We begin in the U.S., first with a corporate fail quickly amended from the Los Angeles Times:
McDonald’s kills employee-resource website critical of fast food
McDonald’s has taken down its resource website for its employees — the one that advised that fast food was unhealthy — after realizing, the company says, that the site linked to “irrelevant or outdated” information.
The fast-food giant was a subject of ridicule and other unwanted attention this week after photos surfaced of infographics on the website, McResource Line. Under a section of the site titled “fast food tips,” a picture of a meal of fries, a burger and a soft drink were labeled “unhealthy choice,” while a picture of a submarine sandwich, salad and water was labeled “healthier choice.”
The infographics and posts were created by a third-party provider for the McDonald’s site.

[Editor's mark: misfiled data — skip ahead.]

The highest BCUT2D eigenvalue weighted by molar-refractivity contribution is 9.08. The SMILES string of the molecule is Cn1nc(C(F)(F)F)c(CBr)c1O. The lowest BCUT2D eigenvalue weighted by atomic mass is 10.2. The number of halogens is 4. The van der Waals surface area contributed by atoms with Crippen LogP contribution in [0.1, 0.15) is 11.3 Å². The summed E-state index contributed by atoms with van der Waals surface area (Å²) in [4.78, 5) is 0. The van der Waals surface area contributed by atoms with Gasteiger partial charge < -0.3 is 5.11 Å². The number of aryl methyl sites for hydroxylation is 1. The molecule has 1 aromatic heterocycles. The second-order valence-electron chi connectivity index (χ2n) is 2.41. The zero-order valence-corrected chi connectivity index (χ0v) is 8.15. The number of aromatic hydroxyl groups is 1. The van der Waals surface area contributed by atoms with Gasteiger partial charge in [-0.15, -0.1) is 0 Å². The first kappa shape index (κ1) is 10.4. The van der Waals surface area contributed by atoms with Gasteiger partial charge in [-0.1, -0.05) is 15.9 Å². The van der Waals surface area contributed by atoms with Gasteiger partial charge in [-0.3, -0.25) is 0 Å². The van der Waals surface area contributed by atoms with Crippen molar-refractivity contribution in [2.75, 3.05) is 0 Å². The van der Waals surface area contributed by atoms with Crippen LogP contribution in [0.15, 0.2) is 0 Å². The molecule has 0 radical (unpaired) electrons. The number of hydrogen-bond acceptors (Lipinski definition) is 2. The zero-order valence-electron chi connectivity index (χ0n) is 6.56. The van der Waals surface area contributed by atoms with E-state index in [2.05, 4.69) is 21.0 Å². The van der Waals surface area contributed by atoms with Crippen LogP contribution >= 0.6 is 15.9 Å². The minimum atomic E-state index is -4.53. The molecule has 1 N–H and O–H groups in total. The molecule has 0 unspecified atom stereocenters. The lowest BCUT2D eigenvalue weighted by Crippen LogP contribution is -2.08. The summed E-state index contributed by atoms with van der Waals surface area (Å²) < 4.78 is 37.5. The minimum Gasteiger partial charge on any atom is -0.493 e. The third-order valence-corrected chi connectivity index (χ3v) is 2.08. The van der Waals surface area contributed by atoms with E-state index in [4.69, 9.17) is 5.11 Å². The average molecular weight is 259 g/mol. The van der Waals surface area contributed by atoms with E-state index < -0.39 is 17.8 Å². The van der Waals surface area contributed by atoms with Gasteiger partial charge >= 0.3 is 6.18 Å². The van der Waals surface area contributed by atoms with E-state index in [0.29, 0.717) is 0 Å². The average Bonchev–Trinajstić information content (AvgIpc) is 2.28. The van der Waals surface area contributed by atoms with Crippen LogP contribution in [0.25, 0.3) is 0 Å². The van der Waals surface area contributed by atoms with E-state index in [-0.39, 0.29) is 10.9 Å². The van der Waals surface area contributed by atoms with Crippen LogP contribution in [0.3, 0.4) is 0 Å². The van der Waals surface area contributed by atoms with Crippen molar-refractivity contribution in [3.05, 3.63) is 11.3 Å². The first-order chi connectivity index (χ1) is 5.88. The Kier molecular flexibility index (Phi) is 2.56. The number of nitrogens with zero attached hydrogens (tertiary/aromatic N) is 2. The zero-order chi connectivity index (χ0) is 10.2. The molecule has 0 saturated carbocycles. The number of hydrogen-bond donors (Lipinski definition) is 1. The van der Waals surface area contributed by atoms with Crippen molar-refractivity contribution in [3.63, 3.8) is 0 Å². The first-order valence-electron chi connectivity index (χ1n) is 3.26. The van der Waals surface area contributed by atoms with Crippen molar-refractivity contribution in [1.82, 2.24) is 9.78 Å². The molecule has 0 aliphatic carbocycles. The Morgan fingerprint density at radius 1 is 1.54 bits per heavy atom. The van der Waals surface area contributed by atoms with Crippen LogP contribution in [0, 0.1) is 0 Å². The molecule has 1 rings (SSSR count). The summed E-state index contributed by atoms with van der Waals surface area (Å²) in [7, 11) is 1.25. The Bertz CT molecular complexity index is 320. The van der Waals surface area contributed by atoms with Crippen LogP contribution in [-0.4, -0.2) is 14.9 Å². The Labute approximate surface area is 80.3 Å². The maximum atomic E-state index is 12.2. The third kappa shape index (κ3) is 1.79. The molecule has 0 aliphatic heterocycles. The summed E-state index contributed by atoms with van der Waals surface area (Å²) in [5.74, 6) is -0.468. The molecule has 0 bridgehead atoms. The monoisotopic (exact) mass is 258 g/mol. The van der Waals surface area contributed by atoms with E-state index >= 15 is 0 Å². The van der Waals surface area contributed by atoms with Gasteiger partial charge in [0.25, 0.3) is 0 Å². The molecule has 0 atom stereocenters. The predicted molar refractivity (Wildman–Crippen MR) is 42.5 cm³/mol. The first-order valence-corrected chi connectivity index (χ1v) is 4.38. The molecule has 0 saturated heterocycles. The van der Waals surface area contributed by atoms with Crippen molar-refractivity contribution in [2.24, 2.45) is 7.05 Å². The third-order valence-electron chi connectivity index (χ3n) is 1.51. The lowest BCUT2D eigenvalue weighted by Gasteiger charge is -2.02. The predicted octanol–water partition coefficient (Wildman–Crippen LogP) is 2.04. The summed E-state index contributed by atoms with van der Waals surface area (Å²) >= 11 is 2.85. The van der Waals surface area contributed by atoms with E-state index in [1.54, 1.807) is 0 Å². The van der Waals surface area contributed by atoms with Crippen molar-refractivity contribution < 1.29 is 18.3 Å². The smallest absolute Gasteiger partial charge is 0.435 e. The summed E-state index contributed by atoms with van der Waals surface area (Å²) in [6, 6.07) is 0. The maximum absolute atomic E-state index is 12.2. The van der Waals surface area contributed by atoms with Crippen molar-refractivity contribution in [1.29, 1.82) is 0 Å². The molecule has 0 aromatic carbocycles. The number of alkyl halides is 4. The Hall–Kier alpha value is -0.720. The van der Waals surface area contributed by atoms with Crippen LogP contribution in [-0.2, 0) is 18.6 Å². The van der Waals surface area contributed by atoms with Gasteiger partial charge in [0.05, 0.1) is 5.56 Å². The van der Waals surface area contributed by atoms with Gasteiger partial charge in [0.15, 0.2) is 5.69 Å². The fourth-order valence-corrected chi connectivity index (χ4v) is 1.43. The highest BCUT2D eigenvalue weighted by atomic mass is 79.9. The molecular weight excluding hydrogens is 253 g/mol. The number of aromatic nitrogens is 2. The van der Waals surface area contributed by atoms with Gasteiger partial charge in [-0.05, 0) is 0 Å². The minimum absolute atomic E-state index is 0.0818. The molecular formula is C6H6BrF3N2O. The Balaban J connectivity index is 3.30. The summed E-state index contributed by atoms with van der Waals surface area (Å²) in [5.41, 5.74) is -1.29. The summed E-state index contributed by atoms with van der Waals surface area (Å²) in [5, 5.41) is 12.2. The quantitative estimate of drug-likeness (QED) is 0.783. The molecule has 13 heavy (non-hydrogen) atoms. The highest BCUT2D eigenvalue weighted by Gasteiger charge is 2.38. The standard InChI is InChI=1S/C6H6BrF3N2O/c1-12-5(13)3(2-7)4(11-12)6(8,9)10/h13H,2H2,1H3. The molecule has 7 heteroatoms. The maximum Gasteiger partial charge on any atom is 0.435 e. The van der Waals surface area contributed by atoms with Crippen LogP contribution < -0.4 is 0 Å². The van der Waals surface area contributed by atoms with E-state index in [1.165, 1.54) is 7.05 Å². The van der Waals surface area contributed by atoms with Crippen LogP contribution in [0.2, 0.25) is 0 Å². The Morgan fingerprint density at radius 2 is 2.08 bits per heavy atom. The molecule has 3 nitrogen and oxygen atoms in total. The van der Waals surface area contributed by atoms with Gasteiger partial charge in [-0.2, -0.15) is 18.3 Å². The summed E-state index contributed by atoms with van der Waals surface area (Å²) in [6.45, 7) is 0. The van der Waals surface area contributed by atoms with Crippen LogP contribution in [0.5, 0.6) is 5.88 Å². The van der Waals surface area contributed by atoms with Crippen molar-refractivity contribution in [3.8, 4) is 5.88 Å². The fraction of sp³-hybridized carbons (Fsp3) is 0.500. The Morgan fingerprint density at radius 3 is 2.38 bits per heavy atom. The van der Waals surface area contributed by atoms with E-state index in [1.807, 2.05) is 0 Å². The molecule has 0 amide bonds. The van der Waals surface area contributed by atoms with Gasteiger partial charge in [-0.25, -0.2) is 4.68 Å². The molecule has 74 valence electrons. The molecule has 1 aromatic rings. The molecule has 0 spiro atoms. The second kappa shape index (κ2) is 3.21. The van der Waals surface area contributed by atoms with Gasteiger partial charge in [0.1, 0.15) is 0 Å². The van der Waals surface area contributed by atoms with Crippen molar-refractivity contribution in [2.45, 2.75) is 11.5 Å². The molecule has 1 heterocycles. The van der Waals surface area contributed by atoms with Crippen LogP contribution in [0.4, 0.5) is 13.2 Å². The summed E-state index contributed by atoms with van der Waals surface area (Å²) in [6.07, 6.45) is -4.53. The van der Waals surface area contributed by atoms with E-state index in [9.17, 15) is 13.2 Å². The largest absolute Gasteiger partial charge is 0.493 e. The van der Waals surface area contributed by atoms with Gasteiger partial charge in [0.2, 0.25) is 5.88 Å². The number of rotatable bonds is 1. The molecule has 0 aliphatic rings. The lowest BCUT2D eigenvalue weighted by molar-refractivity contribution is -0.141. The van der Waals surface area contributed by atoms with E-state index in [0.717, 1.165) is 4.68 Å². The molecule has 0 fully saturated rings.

U.S. jobless claims fall, holiday retail sales rise
The number of Americans filing new claims for unemployment benefits fell last week to the lowest level in nearly a month, a hopeful sign for the labor market, while holiday retail sales rose in November and December.
Initial claims for state unemployment benefits decreased 42,000 to a seasonally adjusted 338,000, the Labor Department said on Thursday.
Los Angeles Times covers a corporate giveaway:
Hollywood’s new financiers make deals with state tax credits
Brokers take the credits given to studios for location filming and sell them to wealthy people and companies looking to shave their state tax bills.
About $1.5 billion in film-related tax breaks, rebates and grants were paid out or approved by nearly 40 states last year, according to Times research. That’s up from $2 million a decade ago, when just five states offered incentives, according to the nonprofit Tax Foundation.
Film tax credits have become so integral to the filmmaking process that they often determine not only where but if a movie gets made. Studios factor them into film budgets, and producers use the promise of credits to secure bank loans or private investment capital to hire crews and build sets.